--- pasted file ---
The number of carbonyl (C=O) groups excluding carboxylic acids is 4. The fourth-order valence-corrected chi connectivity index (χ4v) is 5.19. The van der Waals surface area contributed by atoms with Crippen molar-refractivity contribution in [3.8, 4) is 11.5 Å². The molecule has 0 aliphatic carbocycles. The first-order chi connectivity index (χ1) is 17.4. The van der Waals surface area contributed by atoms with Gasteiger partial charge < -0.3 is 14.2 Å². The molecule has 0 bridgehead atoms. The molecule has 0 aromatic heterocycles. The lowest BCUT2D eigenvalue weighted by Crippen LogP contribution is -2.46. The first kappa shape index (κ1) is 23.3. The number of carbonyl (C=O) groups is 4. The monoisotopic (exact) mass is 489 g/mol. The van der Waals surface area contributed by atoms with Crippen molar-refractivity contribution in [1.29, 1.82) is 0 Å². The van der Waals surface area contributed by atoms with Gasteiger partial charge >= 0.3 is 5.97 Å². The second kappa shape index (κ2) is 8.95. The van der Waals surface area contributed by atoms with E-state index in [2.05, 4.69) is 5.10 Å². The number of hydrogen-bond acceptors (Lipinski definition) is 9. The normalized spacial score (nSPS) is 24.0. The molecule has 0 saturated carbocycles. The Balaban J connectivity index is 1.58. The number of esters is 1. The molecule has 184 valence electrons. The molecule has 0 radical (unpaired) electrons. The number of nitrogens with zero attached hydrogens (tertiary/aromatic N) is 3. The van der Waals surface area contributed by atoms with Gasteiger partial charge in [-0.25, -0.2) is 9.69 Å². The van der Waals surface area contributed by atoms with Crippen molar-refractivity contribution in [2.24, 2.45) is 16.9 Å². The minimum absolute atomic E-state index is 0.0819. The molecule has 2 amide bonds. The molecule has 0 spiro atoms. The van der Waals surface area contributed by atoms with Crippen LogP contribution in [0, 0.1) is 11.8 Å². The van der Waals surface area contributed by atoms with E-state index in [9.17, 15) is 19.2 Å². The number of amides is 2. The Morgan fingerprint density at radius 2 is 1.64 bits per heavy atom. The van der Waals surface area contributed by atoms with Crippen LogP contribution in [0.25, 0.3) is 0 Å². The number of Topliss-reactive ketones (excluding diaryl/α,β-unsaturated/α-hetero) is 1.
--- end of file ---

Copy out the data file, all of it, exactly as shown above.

The number of carbonyl (C=O) groups excluding carboxylic acids is 4. The fourth-order valence-corrected chi connectivity index (χ4v) is 5.19. The van der Waals surface area contributed by atoms with Crippen molar-refractivity contribution in [3.8, 4) is 11.5 Å². The molecule has 0 aliphatic carbocycles. The first-order chi connectivity index (χ1) is 17.4. The van der Waals surface area contributed by atoms with Gasteiger partial charge < -0.3 is 14.2 Å². The molecule has 0 bridgehead atoms. The molecule has 0 aromatic heterocycles. The lowest BCUT2D eigenvalue weighted by Crippen LogP contribution is -2.46. The first kappa shape index (κ1) is 23.3. The number of carbonyl (C=O) groups is 4. The monoisotopic (exact) mass is 489 g/mol. The van der Waals surface area contributed by atoms with Crippen molar-refractivity contribution in [1.29, 1.82) is 0 Å². The van der Waals surface area contributed by atoms with Gasteiger partial charge >= 0.3 is 5.97 Å². The second kappa shape index (κ2) is 8.95. The van der Waals surface area contributed by atoms with E-state index in [2.05, 4.69) is 5.10 Å². The number of hydrogen-bond acceptors (Lipinski definition) is 9. The normalized spacial score (nSPS) is 24.0. The molecule has 0 saturated carbocycles. The Balaban J connectivity index is 1.58. The number of esters is 1. The molecule has 184 valence electrons. The molecule has 0 radical (unpaired) electrons. The number of nitrogens with zero attached hydrogens (tertiary/aromatic N) is 3. The van der Waals surface area contributed by atoms with Gasteiger partial charge in [-0.25, -0.2) is 9.69 Å². The van der Waals surface area contributed by atoms with Crippen molar-refractivity contribution in [2.24, 2.45) is 16.9 Å². The minimum absolute atomic E-state index is 0.0819. The molecule has 2 amide bonds. The molecule has 0 spiro atoms. The van der Waals surface area contributed by atoms with Crippen LogP contribution in [0, 0.1) is 11.8 Å². The van der Waals surface area contributed by atoms with E-state index in [9.17, 15) is 19.2 Å². The number of amides is 2. The Morgan fingerprint density at radius 2 is 1.64 bits per heavy atom. The van der Waals surface area contributed by atoms with Crippen LogP contribution in [0.25, 0.3) is 0 Å². The number of Topliss-reactive ketones (excluding diaryl/α,β-unsaturated/α-hetero) is 1.